Slack is a widely-used communication platform that offers a variety of metrics to help users understand the activity and success of their channels. These metrics can be divided into two categories: Basics and Activity. Basics includes metrics such as last active, total membership, and external organizations, while Activity Metrics includes metrics like messages posted, members who posted, and views.
Tracking both of these types of metrics is essential in order to gain a comprehensive understanding of the success of a Slack channel. However, when it comes to analyzing the success of Employee Resource Group (ERG) Slack channels, it can be challenging to take into account the size of the ERG. This is where Slack Active Membership (SAM) scores and Slack Engagement Scores (SES) come in.
It is worth noting that the principles discussed in this article can also apply to other communication platforms with analytics, such as Microsoft Teams. By regularly tracking metrics such as Active Membership (AM) and Engagement Scores (ES), users of these platforms can gain a better understanding of the level of engagement and participation within their channels and work towards improving and maintaining a thriving online community.
SAM - Slack Active Membership
SAM scores provide insight into the level of engagement of members within a Slack channel by measuring the percentage of members who have opened the channel in the past 30 days. This is calculated by dividing the total number of members by the number of active members. Calculating the SAM score for a channel can be beneficial in a number of ways. For one, it can help users understand the level of engagement and usage of the channel by its members. A high SAM score may indicate that the channel is being widely accessed and utilized by its members, while a low SAM score may indicate the opposite. This information can be useful in identifying areas for improvement or areas of success within the channel.
In addition to providing information about the level of engagement and usage of a channel, a low SAM score may also indicate the perception of the channel among its members. If a significant percentage of members are not accessing the channel, it could be because they feel that the channel is not meeting their needs, does not have relevant resources or information, or is simply not active or engaging. By understanding the reasons behind a low SAM score, ERG leaders and administrators can work to improve the channel and make it more relevant and useful for its members. By regularly tracking and analyzing SAM scores, ERGs can ensure that their channels are meeting the needs of their members and fostering a sense of community and engagement within the group.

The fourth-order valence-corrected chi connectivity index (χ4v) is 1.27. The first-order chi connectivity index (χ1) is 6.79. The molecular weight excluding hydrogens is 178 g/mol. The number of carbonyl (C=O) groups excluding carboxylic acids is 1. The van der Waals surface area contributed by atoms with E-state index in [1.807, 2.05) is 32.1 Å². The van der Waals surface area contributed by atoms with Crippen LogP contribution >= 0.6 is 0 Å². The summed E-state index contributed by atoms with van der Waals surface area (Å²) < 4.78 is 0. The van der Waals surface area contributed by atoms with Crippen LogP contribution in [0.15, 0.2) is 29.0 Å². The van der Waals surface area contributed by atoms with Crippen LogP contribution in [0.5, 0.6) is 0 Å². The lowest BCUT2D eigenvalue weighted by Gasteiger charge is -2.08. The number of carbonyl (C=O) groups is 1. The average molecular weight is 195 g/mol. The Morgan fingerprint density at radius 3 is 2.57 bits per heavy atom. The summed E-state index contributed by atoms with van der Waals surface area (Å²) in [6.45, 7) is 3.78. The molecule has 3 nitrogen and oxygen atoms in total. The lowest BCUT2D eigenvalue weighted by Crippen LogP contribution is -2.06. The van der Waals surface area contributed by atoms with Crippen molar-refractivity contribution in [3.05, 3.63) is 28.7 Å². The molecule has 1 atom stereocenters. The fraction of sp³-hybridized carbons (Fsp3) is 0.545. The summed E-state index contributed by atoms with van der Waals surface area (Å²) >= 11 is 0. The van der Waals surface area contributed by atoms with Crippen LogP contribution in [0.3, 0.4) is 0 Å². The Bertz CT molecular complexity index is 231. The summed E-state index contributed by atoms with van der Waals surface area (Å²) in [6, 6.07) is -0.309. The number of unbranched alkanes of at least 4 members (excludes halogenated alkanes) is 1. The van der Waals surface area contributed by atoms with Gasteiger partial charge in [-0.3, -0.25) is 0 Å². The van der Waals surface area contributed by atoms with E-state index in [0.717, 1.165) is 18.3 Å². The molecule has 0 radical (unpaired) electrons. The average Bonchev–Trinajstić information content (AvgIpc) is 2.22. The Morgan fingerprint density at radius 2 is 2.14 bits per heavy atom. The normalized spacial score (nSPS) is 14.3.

SES - Slack Engagement Scores
SES, on the other hand, help to gauge the level of participation and interaction within a Slack channel by measuring the percentage of active members who have either posted or reacted with an emoji in the channel over the past 30 days. This is calculated by dividing the sum of the number of members who have posted or reacted by the number of active members, and then dividing the result by two.
By regularly tracking SES, users can aim for a goal of 25% or higher, with one in four channel viewers actively engaging through posting or reacting. This level of participation and interaction can help foster a sense of community and encourage the exchange of ideas and information within the ERG channels. By using SES as a benchmark, ERG Leaders can get a more accurate picture of the level of engagement and participation within their ERG Slack or Microsoft Teams channels and work towards improving and maintaining a thriving online community.
Using metrics such as Slack Active Membership (SAM) and Slack Engagement Scores (SES) can provide valuable insight into the level of engagement and participation in Employee Resource Group (ERG) Slack and Microsoft Teams channels. By measuring percentages rather than raw whole numbers, it is easier to compare the success of ERG channels regardless of their size. Regular tracking of these scores can help identify areas for improvement or areas of success within the channels, but it may require the use of spreadsheets and other tools to effectively visualize and communicate the data.